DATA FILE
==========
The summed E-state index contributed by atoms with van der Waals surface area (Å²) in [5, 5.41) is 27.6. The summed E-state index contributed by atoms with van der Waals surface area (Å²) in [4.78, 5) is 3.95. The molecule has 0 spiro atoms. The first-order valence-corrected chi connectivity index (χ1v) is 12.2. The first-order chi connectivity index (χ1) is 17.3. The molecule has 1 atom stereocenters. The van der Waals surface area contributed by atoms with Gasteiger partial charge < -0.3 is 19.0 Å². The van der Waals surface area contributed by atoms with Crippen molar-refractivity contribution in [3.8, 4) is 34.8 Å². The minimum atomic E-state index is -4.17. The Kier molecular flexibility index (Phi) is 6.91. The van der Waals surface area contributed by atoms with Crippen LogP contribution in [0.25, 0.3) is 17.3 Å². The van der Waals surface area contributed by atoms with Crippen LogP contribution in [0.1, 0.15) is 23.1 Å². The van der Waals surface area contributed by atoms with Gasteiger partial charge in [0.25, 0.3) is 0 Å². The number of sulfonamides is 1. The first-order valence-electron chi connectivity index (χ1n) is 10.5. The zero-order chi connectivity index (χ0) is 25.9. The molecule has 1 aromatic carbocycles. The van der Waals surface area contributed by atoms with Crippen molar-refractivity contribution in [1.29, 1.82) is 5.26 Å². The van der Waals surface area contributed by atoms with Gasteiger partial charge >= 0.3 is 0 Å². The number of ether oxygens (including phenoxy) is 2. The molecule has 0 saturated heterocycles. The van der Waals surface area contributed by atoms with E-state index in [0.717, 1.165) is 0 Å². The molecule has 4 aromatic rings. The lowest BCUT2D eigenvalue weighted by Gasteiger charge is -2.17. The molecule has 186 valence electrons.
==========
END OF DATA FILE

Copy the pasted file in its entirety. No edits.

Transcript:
The summed E-state index contributed by atoms with van der Waals surface area (Å²) in [5, 5.41) is 27.6. The summed E-state index contributed by atoms with van der Waals surface area (Å²) in [4.78, 5) is 3.95. The molecule has 0 spiro atoms. The first-order valence-corrected chi connectivity index (χ1v) is 12.2. The first-order chi connectivity index (χ1) is 17.3. The molecule has 1 atom stereocenters. The van der Waals surface area contributed by atoms with Gasteiger partial charge < -0.3 is 19.0 Å². The van der Waals surface area contributed by atoms with Crippen molar-refractivity contribution in [3.8, 4) is 34.8 Å². The minimum atomic E-state index is -4.17. The Kier molecular flexibility index (Phi) is 6.91. The van der Waals surface area contributed by atoms with Crippen LogP contribution in [0.25, 0.3) is 17.3 Å². The van der Waals surface area contributed by atoms with Crippen LogP contribution in [0.1, 0.15) is 23.1 Å². The van der Waals surface area contributed by atoms with Gasteiger partial charge in [0.25, 0.3) is 0 Å². The number of sulfonamides is 1. The first-order valence-electron chi connectivity index (χ1n) is 10.5. The zero-order chi connectivity index (χ0) is 25.9. The molecule has 1 aromatic carbocycles. The van der Waals surface area contributed by atoms with Crippen molar-refractivity contribution in [1.29, 1.82) is 5.26 Å². The van der Waals surface area contributed by atoms with Gasteiger partial charge >= 0.3 is 0 Å². The number of ether oxygens (including phenoxy) is 2. The molecule has 0 saturated heterocycles. The van der Waals surface area contributed by atoms with E-state index in [0.717, 1.165) is 0 Å². The molecule has 4 aromatic rings. The lowest BCUT2D eigenvalue weighted by Gasteiger charge is -2.17. The molecule has 186 valence electrons.